Demand Justice!

By on January 12, 2015

What sets you off? Today’s topic really hit a cord with our resident parents, Dana and Jon, so they decided to co-author the post.

Have you ever had an incident where an injustice happened to a friend or a loved one?

An injustice where your loved one was so hurt and embarrassed that you felt utterly indignant for them?

And you wanted to roll up your sleeves, march right down there, and set the wrongdoers straight?

Well, as parents, we have found ourselves in such situations more than a few times.

A few years ago, Jon had an experience which really set him off. His son had a playdate with his elementary school friend which was cancelled on the spot when the friend’s mom realized Jon’s son was biracial.

WHAT?

And Dana almost ended a family reunion once when a relative said in front of her daughters that they were “pretty, but too fat”.

WHAT?

Whether you have children or not, most of us have experienced at one point or another of not being accepted, of being the uncool kid on the outside looking in, of having just plain mean things said directly at us.

But when those things happen to someone who can’t defend themselves? Like young children?

For both the above incidences, we wanted to confront those people and let them have it!

How dare they! Who do they think they are? Don’t they know how much they are hurting our kids?

Ultimately, we never ended up hunting down those people. Not because restraint kicked in, but rather we didn’t know if we would be able to have calm rational conversations when we’re utterly enraged.

We would have probably lost it and done something we would regret. Instead, we took a step back, calmed down, and dealt with it later… when we felt more clear-headed.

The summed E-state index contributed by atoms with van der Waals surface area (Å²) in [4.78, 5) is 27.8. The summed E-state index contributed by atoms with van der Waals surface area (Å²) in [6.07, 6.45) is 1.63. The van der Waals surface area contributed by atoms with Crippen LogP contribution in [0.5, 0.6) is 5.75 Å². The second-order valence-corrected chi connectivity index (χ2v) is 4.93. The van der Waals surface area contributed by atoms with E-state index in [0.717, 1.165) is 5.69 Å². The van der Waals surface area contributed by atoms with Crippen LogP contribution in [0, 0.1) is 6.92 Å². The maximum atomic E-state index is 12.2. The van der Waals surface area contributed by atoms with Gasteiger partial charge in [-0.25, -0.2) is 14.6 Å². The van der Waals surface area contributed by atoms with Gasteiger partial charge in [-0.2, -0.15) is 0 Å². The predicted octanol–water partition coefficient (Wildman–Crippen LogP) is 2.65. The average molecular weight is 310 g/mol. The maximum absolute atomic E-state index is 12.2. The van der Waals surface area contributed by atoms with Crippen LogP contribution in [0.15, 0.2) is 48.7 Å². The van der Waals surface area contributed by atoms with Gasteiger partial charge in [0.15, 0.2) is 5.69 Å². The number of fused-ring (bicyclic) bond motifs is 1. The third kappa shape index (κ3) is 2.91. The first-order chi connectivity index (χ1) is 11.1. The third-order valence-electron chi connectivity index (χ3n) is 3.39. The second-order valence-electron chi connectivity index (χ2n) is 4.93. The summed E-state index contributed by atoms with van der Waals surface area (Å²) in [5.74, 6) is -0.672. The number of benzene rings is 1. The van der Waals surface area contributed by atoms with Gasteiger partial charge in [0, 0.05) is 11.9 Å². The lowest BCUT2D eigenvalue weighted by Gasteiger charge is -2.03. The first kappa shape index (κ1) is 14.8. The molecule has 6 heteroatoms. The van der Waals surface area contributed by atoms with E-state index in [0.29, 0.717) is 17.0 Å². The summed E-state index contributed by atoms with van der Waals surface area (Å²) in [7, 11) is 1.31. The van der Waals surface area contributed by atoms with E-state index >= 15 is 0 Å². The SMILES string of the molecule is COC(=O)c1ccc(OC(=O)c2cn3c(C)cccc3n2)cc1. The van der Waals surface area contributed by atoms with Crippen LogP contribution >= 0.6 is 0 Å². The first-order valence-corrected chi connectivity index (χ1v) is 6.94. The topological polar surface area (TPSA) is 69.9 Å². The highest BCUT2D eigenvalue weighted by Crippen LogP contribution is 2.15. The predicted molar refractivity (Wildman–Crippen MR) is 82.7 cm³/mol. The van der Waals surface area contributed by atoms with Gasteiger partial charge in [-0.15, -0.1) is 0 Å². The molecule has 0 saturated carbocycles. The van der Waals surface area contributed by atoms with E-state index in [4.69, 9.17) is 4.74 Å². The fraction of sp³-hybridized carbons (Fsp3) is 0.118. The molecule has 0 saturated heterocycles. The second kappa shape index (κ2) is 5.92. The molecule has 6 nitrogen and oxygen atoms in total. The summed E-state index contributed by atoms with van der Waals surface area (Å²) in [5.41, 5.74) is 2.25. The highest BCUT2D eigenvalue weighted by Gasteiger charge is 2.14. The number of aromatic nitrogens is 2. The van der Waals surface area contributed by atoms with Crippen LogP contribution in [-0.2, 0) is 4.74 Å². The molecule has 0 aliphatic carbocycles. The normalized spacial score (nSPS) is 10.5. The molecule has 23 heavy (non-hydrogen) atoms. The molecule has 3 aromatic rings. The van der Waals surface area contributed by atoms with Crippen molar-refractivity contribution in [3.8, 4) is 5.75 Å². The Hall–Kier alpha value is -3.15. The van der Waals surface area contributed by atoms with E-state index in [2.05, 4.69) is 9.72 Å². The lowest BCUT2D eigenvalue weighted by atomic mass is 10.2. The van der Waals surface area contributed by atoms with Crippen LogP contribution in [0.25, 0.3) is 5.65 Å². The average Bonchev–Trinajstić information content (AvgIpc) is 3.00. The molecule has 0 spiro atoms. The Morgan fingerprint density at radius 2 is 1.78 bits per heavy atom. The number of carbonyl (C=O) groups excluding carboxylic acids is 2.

Look, there are times in life where we must stand up for ourselves and for those who cannot stand up for themselves, like our children, but we must do so once we are calm, cool, and collected.

It’s not easy. But what’s the point of perpetuating the pain by causing more pain?

So the next time you find yourself crying for justice, take a step back and calm down before proceeding. You don’t have to accept the injustice, but you can let go of the anger and the boiling need for that other person to ‘get it’.

You’ll feel better and be a bigger person for it.

Stress Release Tip

It is so easy to hold on to incidents on injustice and intolerable treatment by others. Dwelling on it only escalates our tension and angst. It is a boiling kettle of rage. Take three cleansing breathes. Stop replaying the incident in your mind. Instead, think of all the beauty and grace in this world – young children, a sunset, a walk on the beach. You cannot control all that happens, but you can control your thoughts and reactions. Allow the storm to pass and settle into your natural state of grace and ease.

Mindful Moment

Our protective nature can be noble and necessary at times. Be sure, however, not to overplay that role for our children or other people in our lives that we care about. Allow them to figure things out on their own. Give them time to work things out. Remember that the well intended short-term solution you offer may have unwanted long-term consequences.

Quote From Dana & Jon

“You must learn to let go. Release the stress. You were never in control anyway.”
– Steve Maraboli

This post is co-written by our contributors Dana Lin and Jon White.

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